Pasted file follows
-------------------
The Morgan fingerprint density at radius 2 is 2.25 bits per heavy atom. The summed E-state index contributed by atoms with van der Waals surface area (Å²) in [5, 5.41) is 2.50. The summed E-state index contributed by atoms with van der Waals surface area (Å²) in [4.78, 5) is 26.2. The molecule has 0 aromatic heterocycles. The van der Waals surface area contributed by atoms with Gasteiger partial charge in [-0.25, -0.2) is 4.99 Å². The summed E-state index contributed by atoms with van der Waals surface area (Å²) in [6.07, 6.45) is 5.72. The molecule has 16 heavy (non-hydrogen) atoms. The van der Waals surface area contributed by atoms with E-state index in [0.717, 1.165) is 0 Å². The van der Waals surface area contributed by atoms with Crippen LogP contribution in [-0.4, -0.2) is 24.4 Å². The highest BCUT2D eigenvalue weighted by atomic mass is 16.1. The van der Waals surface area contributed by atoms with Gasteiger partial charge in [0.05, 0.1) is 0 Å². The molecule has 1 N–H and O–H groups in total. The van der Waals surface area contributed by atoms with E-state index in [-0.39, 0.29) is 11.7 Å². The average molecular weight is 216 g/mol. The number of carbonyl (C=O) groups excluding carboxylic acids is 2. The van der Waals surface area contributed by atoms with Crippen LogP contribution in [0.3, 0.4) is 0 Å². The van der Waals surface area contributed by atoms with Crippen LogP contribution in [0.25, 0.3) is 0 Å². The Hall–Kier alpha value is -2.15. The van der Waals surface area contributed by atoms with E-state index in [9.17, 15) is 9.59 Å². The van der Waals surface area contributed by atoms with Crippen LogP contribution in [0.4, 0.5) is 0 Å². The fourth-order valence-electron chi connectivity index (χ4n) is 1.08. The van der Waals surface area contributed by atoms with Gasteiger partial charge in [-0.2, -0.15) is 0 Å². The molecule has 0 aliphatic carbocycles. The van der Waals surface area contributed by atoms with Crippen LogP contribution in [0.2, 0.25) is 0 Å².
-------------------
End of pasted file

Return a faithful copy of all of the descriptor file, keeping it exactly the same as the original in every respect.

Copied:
The Morgan fingerprint density at radius 2 is 2.25 bits per heavy atom. The summed E-state index contributed by atoms with van der Waals surface area (Å²) in [5, 5.41) is 2.50. The summed E-state index contributed by atoms with van der Waals surface area (Å²) in [4.78, 5) is 26.2. The molecule has 0 aromatic heterocycles. The van der Waals surface area contributed by atoms with Gasteiger partial charge in [-0.25, -0.2) is 4.99 Å². The summed E-state index contributed by atoms with van der Waals surface area (Å²) in [6.07, 6.45) is 5.72. The molecule has 16 heavy (non-hydrogen) atoms. The van der Waals surface area contributed by atoms with E-state index in [0.717, 1.165) is 0 Å². The van der Waals surface area contributed by atoms with Crippen LogP contribution in [-0.4, -0.2) is 24.4 Å². The highest BCUT2D eigenvalue weighted by atomic mass is 16.1. The van der Waals surface area contributed by atoms with Gasteiger partial charge in [0.05, 0.1) is 0 Å². The molecule has 1 N–H and O–H groups in total. The van der Waals surface area contributed by atoms with E-state index in [-0.39, 0.29) is 11.7 Å². The average molecular weight is 216 g/mol. The number of carbonyl (C=O) groups excluding carboxylic acids is 2. The van der Waals surface area contributed by atoms with Crippen LogP contribution in [0.3, 0.4) is 0 Å². The van der Waals surface area contributed by atoms with Crippen LogP contribution in [0.25, 0.3) is 0 Å². The Hall–Kier alpha value is -2.15. The van der Waals surface area contributed by atoms with E-state index in [9.17, 15) is 9.59 Å². The van der Waals surface area contributed by atoms with Crippen LogP contribution in [0.4, 0.5) is 0 Å². The fourth-order valence-electron chi connectivity index (χ4n) is 1.08. The van der Waals surface area contributed by atoms with Gasteiger partial charge in [-0.2, -0.15) is 0 Å². The molecule has 0 aliphatic carbocycles. The van der Waals surface area contributed by atoms with Crippen LogP contribution in [0.2, 0.25) is 0 Å².